Thursday, 28th May 2020
The ancient relationship between experience and money….
Early 2020 is on record as the most volatile period in the markets since the Great Depression….
The CBOE Volatility Index sits at 27.6. That’s well short of a peak fear reading of 82.69 recorded on 16th March….
…. but still ahead of a year-to-date average of 16.0….
…. and a long way above the low readings (signaling confidence and/or complacency) seen for long periods during the bull market that followed the 08/09 global financial crisis….
In other words, volatility has subsided. But it hasn’t gone away. A bit like the COVID-19 virus….
- Recession ahead….
Something else that hasn’t gone away is worrying data – some of it the worst in living memory….
US jobless claims are at almost 40 million. That’s a fifth of the labour force in the world’s biggest economy sitting idle and watching daytime TV….
Output has slumped worldwide. World trade volumes have shrunk ‘precipitously’. Every metric you might quote is on the floor. Every sector in every economy has contracted….
Things are improving as global lockdowns relax – but only in terms of shrinking at slower pace. The world faces a post COVID-19 of steep and significant proportions….
Depending on who you listen to, things might take anywhere between 5- and 10-years to return to turn-of-the-year levels….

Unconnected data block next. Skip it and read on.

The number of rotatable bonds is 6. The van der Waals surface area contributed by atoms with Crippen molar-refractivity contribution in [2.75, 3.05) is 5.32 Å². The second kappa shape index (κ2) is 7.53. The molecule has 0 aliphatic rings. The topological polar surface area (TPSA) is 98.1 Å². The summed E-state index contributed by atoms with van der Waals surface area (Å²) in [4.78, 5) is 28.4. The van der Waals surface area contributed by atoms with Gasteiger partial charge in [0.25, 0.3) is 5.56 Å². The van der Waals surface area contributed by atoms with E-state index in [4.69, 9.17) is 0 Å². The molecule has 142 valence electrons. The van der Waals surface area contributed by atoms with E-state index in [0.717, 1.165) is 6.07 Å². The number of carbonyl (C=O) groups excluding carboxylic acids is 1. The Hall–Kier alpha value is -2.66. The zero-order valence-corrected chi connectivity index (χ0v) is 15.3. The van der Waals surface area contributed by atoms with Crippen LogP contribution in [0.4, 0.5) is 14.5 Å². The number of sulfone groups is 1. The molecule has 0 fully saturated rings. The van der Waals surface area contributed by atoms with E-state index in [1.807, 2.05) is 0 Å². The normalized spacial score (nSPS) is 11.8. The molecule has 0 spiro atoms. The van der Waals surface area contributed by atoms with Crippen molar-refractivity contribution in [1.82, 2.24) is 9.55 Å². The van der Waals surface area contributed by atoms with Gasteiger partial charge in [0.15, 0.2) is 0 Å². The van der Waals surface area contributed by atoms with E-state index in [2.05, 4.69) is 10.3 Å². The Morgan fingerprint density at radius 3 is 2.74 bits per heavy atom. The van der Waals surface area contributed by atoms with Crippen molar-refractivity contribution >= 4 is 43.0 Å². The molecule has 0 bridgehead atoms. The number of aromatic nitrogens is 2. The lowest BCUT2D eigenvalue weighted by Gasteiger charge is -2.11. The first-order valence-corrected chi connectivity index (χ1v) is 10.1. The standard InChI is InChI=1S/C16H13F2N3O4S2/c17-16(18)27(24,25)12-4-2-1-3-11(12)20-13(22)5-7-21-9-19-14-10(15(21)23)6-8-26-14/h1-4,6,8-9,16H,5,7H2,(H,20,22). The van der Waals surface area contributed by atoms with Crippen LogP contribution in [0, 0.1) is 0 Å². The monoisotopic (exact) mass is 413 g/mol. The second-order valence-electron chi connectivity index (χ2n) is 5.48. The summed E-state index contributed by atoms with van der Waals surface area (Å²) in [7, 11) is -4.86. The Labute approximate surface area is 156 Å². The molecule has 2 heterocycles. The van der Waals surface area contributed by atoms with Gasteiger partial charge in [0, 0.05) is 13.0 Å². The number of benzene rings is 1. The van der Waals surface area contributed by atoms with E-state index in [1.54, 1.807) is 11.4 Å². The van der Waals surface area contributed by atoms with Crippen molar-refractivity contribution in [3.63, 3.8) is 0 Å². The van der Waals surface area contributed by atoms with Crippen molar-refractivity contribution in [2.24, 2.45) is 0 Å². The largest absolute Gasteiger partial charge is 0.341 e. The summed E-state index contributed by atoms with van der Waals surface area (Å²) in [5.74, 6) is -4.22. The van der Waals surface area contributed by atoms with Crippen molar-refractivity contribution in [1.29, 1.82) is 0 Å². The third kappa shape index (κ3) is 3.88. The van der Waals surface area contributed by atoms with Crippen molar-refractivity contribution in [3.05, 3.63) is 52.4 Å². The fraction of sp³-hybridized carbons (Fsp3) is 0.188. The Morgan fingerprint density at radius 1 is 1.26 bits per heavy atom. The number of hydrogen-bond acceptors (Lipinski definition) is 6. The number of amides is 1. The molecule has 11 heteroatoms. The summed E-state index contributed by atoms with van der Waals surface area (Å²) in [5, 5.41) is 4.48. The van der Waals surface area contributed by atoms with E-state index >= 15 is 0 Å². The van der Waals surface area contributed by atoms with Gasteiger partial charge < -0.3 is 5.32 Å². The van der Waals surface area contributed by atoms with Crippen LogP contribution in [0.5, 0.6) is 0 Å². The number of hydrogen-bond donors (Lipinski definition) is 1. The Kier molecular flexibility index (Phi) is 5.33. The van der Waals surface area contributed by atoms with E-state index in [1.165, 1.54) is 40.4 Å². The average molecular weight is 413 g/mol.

The road ahead will be painful – for industry, business and consumers. Yet still markets surge….
- The gravy train….
There are multiple reasons for this upward trajectory in stock prices at a time when performance and prospects have seldom seemed bleaker….
One is fresh participants. It’s not just old money at play….
Online brokerages worldwide – many offering a zero rate on trades – report record levels of new trading accounts being opened during lockdown. Hundreds of thousands….
Some new players are bored. Stuck at home with no job, no sport and nothing to spend or bet money on, they’ve taken to playing the markets….
Millennials are getting in on the action too. They see the COVID-19 crisis as their time to leap onto the stock market gravy train….
The millennials an interesting group. These youngsters can’t imagine a world in which mobile phones, the Internet, Instagram accounts, TikTok videos, Netflix and PlayStation don’t exist….
Nor can many comprehend a world where stock markets fall without instantly getting up and taking off again. A perpetually rising market – one that always recovers – is all they have known….
They have grown up on narratives that said 2008 was a great time to buy. And 2009. And all the years between then and 2020. Why should now be any different?
- Cheerleading brigade….
I’m not sure how many millennial investors check-in with the outpourings of the financial media….
But, if they do, they will find plenty of cheerleaders twerking their support….
Here’s Harvey Jones at Motley Fool just last week, for example….
‘Young investors can get rich and retire early by investing in cheap FTSE 100 shares. The Motley Fool has been arguing this for years, and younger investors are starting to get the message….’
A fortnight back, Tim Welsh of Nexus Strategy told CNBC how much fun investing and trading is….
‘If you don’t know what you’re doing, it’s almost gambling, it’s almost speculation, and that sounds like fun…you experience very quick run-ups and rundowns…. It’s entertainment….’